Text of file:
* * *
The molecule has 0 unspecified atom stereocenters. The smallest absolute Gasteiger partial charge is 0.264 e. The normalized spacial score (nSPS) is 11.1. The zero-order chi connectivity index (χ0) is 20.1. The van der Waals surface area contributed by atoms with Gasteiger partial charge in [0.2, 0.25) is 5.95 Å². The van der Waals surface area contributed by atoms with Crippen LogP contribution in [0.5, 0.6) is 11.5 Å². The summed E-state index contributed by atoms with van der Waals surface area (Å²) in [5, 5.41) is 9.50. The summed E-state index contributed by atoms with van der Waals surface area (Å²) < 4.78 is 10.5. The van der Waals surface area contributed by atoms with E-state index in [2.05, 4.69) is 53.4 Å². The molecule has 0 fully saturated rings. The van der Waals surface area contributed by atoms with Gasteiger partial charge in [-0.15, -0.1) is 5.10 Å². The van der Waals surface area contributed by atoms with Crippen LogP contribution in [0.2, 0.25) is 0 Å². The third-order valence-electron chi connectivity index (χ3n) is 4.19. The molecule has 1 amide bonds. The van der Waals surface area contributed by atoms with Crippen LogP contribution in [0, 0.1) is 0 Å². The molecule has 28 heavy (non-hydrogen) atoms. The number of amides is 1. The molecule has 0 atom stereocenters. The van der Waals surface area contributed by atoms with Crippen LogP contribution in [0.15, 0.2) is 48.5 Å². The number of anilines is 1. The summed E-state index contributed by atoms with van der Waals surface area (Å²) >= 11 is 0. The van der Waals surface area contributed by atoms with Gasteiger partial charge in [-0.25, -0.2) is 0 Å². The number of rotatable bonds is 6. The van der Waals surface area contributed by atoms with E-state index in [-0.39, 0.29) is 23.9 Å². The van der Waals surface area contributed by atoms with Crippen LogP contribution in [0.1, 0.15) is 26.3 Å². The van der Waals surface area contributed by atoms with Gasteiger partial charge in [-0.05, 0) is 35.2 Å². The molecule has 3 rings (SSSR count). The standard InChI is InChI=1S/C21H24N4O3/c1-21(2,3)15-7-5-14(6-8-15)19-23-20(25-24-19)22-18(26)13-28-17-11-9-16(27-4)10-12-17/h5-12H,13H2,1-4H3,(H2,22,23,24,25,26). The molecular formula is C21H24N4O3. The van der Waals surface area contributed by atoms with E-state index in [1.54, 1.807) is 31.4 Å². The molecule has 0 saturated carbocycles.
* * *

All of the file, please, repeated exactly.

The molecule has 0 unspecified atom stereocenters. The smallest absolute Gasteiger partial charge is 0.264 e. The normalized spacial score (nSPS) is 11.1. The zero-order chi connectivity index (χ0) is 20.1. The van der Waals surface area contributed by atoms with Gasteiger partial charge in [0.2, 0.25) is 5.95 Å². The van der Waals surface area contributed by atoms with Crippen LogP contribution in [0.5, 0.6) is 11.5 Å². The summed E-state index contributed by atoms with van der Waals surface area (Å²) in [5, 5.41) is 9.50. The summed E-state index contributed by atoms with van der Waals surface area (Å²) < 4.78 is 10.5. The van der Waals surface area contributed by atoms with E-state index in [2.05, 4.69) is 53.4 Å². The molecule has 0 fully saturated rings. The van der Waals surface area contributed by atoms with Gasteiger partial charge in [-0.15, -0.1) is 5.10 Å². The van der Waals surface area contributed by atoms with Crippen LogP contribution in [0.2, 0.25) is 0 Å². The third-order valence-electron chi connectivity index (χ3n) is 4.19. The molecule has 1 amide bonds. The van der Waals surface area contributed by atoms with Crippen LogP contribution in [0, 0.1) is 0 Å². The molecule has 28 heavy (non-hydrogen) atoms. The number of amides is 1. The molecule has 0 atom stereocenters. The van der Waals surface area contributed by atoms with Crippen LogP contribution in [0.15, 0.2) is 48.5 Å². The number of anilines is 1. The summed E-state index contributed by atoms with van der Waals surface area (Å²) >= 11 is 0. The van der Waals surface area contributed by atoms with Gasteiger partial charge in [-0.25, -0.2) is 0 Å². The number of rotatable bonds is 6. The van der Waals surface area contributed by atoms with E-state index in [-0.39, 0.29) is 23.9 Å². The van der Waals surface area contributed by atoms with Crippen LogP contribution in [0.1, 0.15) is 26.3 Å². The van der Waals surface area contributed by atoms with Gasteiger partial charge in [-0.05, 0) is 35.2 Å². The molecule has 3 rings (SSSR count). The standard InChI is InChI=1S/C21H24N4O3/c1-21(2,3)15-7-5-14(6-8-15)19-23-20(25-24-19)22-18(26)13-28-17-11-9-16(27-4)10-12-17/h5-12H,13H2,1-4H3,(H2,22,23,24,25,26). The molecular formula is C21H24N4O3. The van der Waals surface area contributed by atoms with E-state index in [1.54, 1.807) is 31.4 Å². The molecule has 0 saturated carbocycles.